LORDSTOWN, Ohio — General Motors is moving to shut down as many as five North American factories in a major restructuring, but there are more than jobs riding on the fate of at least one of them: Ohio's Lordstown assembly plant.
Ohio and much of the rest of the industrial Midwest were vital to President Donald Trump's campaign in 2016 and probably will be again in 2020. Trump ran on a promise to bring back factory jobs, and blue-collar voters in this otherwise Democratic stronghold in northeastern Ohio embraced him.
Trump blasted GM's announcement this week that it will shed up to 14,000 workers in North America. He threatened to cut off federal subsidies to the automaker and singled out the Ohio plant as one he wants to stay open.
"The U.S. saved General Motors, and this is the THANKS we get!" the president tweeted on Tuesday, referring to the government bailout of the automaker a decade ago.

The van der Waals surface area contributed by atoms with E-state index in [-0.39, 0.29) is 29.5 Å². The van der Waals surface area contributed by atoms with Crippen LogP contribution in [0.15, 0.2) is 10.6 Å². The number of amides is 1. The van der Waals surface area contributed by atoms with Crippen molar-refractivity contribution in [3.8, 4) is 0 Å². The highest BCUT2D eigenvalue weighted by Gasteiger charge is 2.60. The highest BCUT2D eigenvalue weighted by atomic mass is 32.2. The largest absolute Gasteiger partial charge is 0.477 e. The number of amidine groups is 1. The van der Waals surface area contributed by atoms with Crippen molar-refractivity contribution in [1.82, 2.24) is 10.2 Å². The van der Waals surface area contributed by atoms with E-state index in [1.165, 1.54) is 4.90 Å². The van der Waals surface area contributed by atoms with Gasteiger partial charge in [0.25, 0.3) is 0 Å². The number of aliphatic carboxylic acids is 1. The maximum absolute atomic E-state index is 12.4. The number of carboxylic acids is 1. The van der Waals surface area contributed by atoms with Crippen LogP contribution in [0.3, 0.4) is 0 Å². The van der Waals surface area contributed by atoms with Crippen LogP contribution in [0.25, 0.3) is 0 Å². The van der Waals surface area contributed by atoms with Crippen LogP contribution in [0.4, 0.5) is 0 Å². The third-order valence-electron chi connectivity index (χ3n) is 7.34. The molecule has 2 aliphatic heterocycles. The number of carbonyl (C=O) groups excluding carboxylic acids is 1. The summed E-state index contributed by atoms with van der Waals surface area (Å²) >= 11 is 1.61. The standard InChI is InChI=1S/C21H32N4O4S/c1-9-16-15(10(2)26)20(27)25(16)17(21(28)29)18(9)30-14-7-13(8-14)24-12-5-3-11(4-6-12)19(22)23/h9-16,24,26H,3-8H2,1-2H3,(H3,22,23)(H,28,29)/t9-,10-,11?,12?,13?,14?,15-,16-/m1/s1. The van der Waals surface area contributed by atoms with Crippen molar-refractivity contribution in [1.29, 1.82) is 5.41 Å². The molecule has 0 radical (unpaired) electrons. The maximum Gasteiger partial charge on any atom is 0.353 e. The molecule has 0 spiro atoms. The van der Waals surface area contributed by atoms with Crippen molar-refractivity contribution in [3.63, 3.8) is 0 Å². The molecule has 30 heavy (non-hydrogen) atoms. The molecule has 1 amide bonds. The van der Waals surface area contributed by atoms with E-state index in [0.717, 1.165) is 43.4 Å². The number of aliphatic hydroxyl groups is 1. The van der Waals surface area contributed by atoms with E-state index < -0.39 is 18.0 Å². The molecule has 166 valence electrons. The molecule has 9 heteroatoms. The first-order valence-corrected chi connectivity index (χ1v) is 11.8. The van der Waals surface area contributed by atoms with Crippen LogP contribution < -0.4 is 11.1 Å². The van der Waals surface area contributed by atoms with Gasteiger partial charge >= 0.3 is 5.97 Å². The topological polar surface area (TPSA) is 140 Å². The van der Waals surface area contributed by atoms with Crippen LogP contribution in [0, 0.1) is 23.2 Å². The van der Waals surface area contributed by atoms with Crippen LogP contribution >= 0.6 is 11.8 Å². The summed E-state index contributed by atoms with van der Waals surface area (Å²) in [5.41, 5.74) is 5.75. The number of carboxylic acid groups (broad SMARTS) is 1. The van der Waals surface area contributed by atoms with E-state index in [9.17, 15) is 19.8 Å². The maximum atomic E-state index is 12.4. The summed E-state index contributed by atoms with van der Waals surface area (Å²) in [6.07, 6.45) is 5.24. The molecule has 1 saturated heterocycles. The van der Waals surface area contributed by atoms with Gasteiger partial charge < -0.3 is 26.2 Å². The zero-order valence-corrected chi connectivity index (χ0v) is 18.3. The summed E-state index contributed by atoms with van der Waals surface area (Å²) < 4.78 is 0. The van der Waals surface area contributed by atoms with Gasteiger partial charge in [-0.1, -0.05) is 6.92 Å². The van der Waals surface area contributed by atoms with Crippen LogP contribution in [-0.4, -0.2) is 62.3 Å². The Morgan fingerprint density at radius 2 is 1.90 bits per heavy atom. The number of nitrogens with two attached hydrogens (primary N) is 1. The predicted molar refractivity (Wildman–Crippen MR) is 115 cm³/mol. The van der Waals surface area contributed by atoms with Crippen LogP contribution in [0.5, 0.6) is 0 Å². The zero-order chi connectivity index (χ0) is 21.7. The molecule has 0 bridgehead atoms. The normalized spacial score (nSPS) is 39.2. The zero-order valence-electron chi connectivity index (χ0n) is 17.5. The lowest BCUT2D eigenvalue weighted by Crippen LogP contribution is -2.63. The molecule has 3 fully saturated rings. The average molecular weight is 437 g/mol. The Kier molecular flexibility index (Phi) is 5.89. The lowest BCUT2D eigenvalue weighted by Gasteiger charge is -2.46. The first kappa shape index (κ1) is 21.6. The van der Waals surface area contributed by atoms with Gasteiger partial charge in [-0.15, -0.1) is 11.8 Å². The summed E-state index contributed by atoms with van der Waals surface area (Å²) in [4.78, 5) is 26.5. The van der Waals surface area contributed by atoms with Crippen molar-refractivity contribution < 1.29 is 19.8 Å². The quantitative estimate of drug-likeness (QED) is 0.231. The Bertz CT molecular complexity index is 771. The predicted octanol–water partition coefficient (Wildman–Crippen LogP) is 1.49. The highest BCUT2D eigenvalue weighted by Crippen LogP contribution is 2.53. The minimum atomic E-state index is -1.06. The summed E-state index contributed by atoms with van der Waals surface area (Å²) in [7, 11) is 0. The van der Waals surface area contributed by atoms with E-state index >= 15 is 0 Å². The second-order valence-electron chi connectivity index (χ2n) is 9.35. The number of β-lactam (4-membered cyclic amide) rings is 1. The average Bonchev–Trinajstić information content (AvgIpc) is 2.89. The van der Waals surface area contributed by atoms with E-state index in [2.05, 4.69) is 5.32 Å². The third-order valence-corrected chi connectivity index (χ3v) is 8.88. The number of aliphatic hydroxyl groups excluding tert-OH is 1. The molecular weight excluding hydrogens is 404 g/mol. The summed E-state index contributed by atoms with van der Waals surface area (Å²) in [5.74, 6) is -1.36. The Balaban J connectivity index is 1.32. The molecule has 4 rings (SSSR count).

Democrats and Republicans in Congress and union leaders are also pressuring the company to keep the plant running, in what's now a high-stakes decision for all involved, not just for the workers and the battered Rust Belt community nervously watching.
GM said Monday that Lordstown will stop making the Chevy Cruze by March, at a cost of 1,400 union jobs on top of the 2,700 lost there since Trump took office.
The plant is a focal point in the potential closings because of the president's pledge at a rally last year in nearby Youngstown, where he talked about going past big factories whose jobs "have left Ohio."
"They're all coming back. They're all coming back," Trump assured supporters. "Don't move. Don't sell your house."